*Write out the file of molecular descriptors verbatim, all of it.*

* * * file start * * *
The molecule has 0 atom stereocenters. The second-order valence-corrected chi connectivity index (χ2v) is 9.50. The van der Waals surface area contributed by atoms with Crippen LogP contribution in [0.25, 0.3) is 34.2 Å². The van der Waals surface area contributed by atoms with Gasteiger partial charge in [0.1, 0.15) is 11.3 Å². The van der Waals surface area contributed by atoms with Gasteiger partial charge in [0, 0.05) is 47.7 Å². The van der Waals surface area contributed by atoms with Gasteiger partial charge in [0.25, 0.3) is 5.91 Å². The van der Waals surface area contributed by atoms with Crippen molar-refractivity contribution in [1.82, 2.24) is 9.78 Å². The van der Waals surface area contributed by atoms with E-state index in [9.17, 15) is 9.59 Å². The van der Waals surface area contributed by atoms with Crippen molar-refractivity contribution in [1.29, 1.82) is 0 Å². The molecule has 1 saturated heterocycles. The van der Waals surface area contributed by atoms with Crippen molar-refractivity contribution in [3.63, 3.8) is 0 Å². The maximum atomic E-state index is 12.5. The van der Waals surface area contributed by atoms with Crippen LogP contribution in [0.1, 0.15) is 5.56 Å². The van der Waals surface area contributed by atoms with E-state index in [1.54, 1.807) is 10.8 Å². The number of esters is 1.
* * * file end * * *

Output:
The molecule has 0 atom stereocenters. The second-order valence-corrected chi connectivity index (χ2v) is 9.50. The van der Waals surface area contributed by atoms with Crippen LogP contribution in [0.25, 0.3) is 34.2 Å². The van der Waals surface area contributed by atoms with Gasteiger partial charge in [0.1, 0.15) is 11.3 Å². The van der Waals surface area contributed by atoms with Gasteiger partial charge in [0, 0.05) is 47.7 Å². The van der Waals surface area contributed by atoms with Gasteiger partial charge in [0.25, 0.3) is 5.91 Å². The van der Waals surface area contributed by atoms with Crippen molar-refractivity contribution in [1.82, 2.24) is 9.78 Å². The van der Waals surface area contributed by atoms with E-state index in [9.17, 15) is 9.59 Å². The van der Waals surface area contributed by atoms with Crippen molar-refractivity contribution in [1.29, 1.82) is 0 Å². The molecule has 1 saturated heterocycles. The van der Waals surface area contributed by atoms with Crippen molar-refractivity contribution in [3.63, 3.8) is 0 Å². The maximum atomic E-state index is 12.5. The van der Waals surface area contributed by atoms with Crippen LogP contribution in [0.1, 0.15) is 5.56 Å². The van der Waals surface area contributed by atoms with E-state index in [1.54, 1.807) is 10.8 Å². The number of esters is 1.